Back to David's theory of evolution of abstract thought (Evolution)

by David Turell @, Wednesday, August 26, 2020, 19:16 (35 days ago) @ dhw

DAVID: They didn't 'know' the future. I apologize, I misspoke. I meant to say they experienced food scarcity, ate less, and therefore had less sex. Reduction in reproduction did not require conceptualization.

dhw: That was the second hypothesis, which was meant to illustrate concrete thinking. The first, crystal-gazing one was meant to illustrate abstract thinking.

dhw: The first bee OBSERVED the flowering of the bitten plant. She didn’t have a crystal ball. She simply remembered what she had done and linked concrete cause to concrete effect, although without doubt either she or her buddies would have tried again a few times before it became an established strategy. I am still bewildered by your belief that leaf-biting demands “the same degree of conceptual thought that we use”, and I stand by the previous article’s definition of concrete as “particulars” and abstract as “universals”. But regardless of definitions I also stand by my belief that our fellow animals, birds and insects are perfectly capable of linking concrete cause to concrete effect. We had agreed to differ on this, so I don’t know why you have reopened the discussion.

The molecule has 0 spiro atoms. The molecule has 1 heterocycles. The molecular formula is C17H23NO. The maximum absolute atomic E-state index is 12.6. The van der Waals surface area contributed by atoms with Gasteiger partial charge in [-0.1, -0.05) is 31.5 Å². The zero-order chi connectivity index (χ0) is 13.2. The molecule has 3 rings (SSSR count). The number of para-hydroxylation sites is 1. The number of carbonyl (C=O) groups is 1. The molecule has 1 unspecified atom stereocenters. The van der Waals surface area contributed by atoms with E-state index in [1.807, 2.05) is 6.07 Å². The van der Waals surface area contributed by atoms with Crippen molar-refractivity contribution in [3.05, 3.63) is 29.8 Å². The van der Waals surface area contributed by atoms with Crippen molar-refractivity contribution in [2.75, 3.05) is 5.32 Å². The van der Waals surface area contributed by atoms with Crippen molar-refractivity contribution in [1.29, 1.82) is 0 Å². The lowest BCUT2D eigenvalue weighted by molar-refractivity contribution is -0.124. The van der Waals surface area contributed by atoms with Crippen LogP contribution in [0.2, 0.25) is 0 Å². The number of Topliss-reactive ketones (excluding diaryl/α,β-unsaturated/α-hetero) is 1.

DAVID: Because as in the bold, I am convinced conceptual thought is required for the bees. And I'll keep trying to convince you, when I see other examples to make the point.

dhw: Please don’t. We have already agreed that regardless of definitions, the difference between us is that you do not think bees are intelligent enough to link concrete cause to concrete effect, whereas I do.

Two concrete observations separated in time require abstract thought to link them. Bees don't have it. Only you and I do. That is why we are so different from all animals. But part of your belief systems requires minimizing the difference. Which is why you try to ignore the force of Adler's argument


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